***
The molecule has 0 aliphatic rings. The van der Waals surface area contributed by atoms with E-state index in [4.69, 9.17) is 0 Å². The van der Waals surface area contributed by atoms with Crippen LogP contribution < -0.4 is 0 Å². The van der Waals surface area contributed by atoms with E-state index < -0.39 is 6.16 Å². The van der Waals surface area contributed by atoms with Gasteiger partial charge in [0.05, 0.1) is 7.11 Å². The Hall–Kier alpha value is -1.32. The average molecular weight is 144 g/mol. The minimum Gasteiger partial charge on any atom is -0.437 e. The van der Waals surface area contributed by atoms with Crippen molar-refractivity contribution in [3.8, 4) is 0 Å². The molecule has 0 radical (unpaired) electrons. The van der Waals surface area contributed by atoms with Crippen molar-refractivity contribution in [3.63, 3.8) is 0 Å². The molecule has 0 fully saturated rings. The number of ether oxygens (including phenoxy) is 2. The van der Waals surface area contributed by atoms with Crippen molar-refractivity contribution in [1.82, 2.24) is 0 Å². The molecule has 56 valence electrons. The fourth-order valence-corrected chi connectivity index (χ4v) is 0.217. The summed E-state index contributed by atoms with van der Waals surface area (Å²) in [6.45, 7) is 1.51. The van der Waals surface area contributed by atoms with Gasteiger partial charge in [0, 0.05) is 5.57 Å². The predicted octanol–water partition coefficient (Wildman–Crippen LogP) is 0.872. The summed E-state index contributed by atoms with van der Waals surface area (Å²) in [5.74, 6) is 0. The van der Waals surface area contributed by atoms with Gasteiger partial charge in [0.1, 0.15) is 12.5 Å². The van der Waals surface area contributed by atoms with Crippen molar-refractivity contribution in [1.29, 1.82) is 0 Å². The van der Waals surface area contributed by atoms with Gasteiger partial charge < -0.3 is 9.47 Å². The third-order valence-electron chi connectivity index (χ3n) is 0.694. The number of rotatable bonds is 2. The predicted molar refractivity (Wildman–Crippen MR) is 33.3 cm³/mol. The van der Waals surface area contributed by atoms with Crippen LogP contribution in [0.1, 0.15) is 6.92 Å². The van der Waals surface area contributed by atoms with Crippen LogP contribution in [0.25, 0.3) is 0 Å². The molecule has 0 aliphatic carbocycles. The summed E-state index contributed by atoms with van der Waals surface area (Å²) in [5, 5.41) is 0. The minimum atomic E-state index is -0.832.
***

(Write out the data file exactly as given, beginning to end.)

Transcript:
The molecule has 0 aliphatic rings. The van der Waals surface area contributed by atoms with E-state index in [4.69, 9.17) is 0 Å². The van der Waals surface area contributed by atoms with Crippen LogP contribution < -0.4 is 0 Å². The van der Waals surface area contributed by atoms with E-state index < -0.39 is 6.16 Å². The van der Waals surface area contributed by atoms with Gasteiger partial charge in [0.05, 0.1) is 7.11 Å². The Hall–Kier alpha value is -1.32. The average molecular weight is 144 g/mol. The minimum Gasteiger partial charge on any atom is -0.437 e. The van der Waals surface area contributed by atoms with Crippen molar-refractivity contribution in [3.8, 4) is 0 Å². The molecule has 0 radical (unpaired) electrons. The van der Waals surface area contributed by atoms with Crippen molar-refractivity contribution in [3.63, 3.8) is 0 Å². The molecule has 0 fully saturated rings. The number of ether oxygens (including phenoxy) is 2. The van der Waals surface area contributed by atoms with Crippen molar-refractivity contribution in [1.82, 2.24) is 0 Å². The molecule has 56 valence electrons. The fourth-order valence-corrected chi connectivity index (χ4v) is 0.217. The summed E-state index contributed by atoms with van der Waals surface area (Å²) in [6.45, 7) is 1.51. The van der Waals surface area contributed by atoms with Gasteiger partial charge in [0, 0.05) is 5.57 Å². The predicted octanol–water partition coefficient (Wildman–Crippen LogP) is 0.872. The summed E-state index contributed by atoms with van der Waals surface area (Å²) in [5.74, 6) is 0. The van der Waals surface area contributed by atoms with Gasteiger partial charge in [0.1, 0.15) is 12.5 Å². The van der Waals surface area contributed by atoms with Crippen molar-refractivity contribution in [1.29, 1.82) is 0 Å². The van der Waals surface area contributed by atoms with Gasteiger partial charge < -0.3 is 9.47 Å². The third-order valence-electron chi connectivity index (χ3n) is 0.694. The number of rotatable bonds is 2. The predicted molar refractivity (Wildman–Crippen MR) is 33.3 cm³/mol. The van der Waals surface area contributed by atoms with Crippen LogP contribution in [0.1, 0.15) is 6.92 Å². The van der Waals surface area contributed by atoms with Crippen LogP contribution in [0.25, 0.3) is 0 Å². The molecule has 0 aliphatic carbocycles. The summed E-state index contributed by atoms with van der Waals surface area (Å²) in [5, 5.41) is 0. The minimum atomic E-state index is -0.832.